Davis named starting QB in Quinn's spread offense

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The Spectrum

A glaring hole atop Jeff Quinn's depth chart has finally been filled.

After a summer of two-a-days and team meetings, Buffalo's head football coach announced that sophomore Jerry Davis will quarterback the Bulls' offense this season.

"Right now, based upon all the time I've had to evaluate Jerry against the other quarterbacks, he really seems to be the most stable guy for us," Quinn said. "I felt like having someone who's been out there under center, against the competition, is a big advantage for him."

The second-year quarterback joined Buffalo from Fresno, CA. in 2008 after throwing for 2,100 yards and 29 touchdowns in his senior year at Edison High School. After he redshirted in his first year with the Bulls, the 6-foot-3-inch, 200-pound quarterback appeared in five games last season. In limited action, Davis went 8-of-15 for 145 yards, including a 76-yard touchdown pass – the longest play for Buffalo all season.

"I'm just blessed to be in this position," Davis said. "This is a dream come true. It's everything I've ever dreamed of. But now I have to put it in the past and get ready for Rhode Island. I have to come out and prepare everyday with my teammates and get ready to get things going."

Davis showed great poise and consistency throughout camp to earn Quinn's trust. In addition to making a strong connection with his wide receivers, Davis grasped an understanding for Quinn's high-paced, no-huddle spread offense.

"I love [the spread offense]," Davis said. "It's definitely an offense built for a quarterback. Being a quarterback, you want to throw the ball around. It's been very fun to throw to all these athletes in the open field so far."

"When you're out there playing against live competition the game changes," Quinn said. "It's a more intense level of football that requires a young man to lock in mentally, physically and emotionally. Jerry having some experience probably allowed him to be a little bit more comfortable under center."

Finding a quarterback wasn't always the top priority for Quinn when he arrived in Buffalo in December.

After a stellar first season under center, former quarterback Zach Maynard abruptly transferred to the University of California in late January, thus opening a door of opportunity for both Davis and redshirt freshman Alex Dennison.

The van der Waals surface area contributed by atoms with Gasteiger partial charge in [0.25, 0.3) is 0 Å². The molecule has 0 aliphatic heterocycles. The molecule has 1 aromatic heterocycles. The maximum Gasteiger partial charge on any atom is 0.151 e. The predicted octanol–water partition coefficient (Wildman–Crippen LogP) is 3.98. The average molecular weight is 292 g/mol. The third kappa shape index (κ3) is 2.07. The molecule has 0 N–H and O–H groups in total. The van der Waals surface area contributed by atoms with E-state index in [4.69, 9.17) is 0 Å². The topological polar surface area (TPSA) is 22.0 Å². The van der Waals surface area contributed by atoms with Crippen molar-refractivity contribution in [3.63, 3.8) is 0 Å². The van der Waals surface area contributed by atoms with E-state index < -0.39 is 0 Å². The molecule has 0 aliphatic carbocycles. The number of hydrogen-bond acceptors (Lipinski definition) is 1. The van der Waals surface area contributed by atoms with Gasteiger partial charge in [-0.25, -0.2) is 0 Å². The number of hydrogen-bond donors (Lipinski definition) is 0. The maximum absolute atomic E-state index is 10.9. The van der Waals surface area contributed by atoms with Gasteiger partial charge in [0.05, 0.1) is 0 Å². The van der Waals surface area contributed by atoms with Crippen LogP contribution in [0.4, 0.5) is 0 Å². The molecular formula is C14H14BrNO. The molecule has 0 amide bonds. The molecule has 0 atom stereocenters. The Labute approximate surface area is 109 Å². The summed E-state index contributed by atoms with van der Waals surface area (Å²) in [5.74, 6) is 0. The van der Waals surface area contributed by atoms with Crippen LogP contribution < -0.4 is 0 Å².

A competition for the starting job ensued with Davis falling behind early in camp. Dennison impressed during the spring game and seemed to have a leg up before Davis eventually won the battle.

Quinn strategically allowed each quarterback to take an equal number of snaps with the first team offense to evaluate their ability to overcome adversity.

"A lot of people probably thought we were going to want to fight about things and that we wouldn't get along," Dennison said. "But the quarterback competition made us work harder with each other to make this team better…we both want to see this team succeed."

Having the advantage of two capable starting quarterbacks on the roster is all too familiar to Quinn. Last year as the offensive coordinator with Cincinnati, Quinn utilized the abilities of both Tony Pike and Zach Collaros to combine for 3,954 yards through the air, including 39 touchdowns.

"I will not hesitate to put Jerry Davis and/or Alex Dennison in a game at all," Quinn said. "You have to have two young men ready to play…both young men have done some very good things in regards to operating and leading this offense and understanding that they are one of 11…I feel real strongly that these two young men are both going to get a chance to play and compete."

With the season home opener at hand, Davis acknowledged that he has put the quarterback competition behind him and is focused on preparing his team for Rhode Island.

"Being a quarterback, you always want to be the main guy," Davis said. "Your whole team is looking up to you and wants to trust you…we knew by both competing we'd make each other better. We both know if we bring our A-game everyday we will make each other better…but it's more about working with the team and trying to get better as a team."

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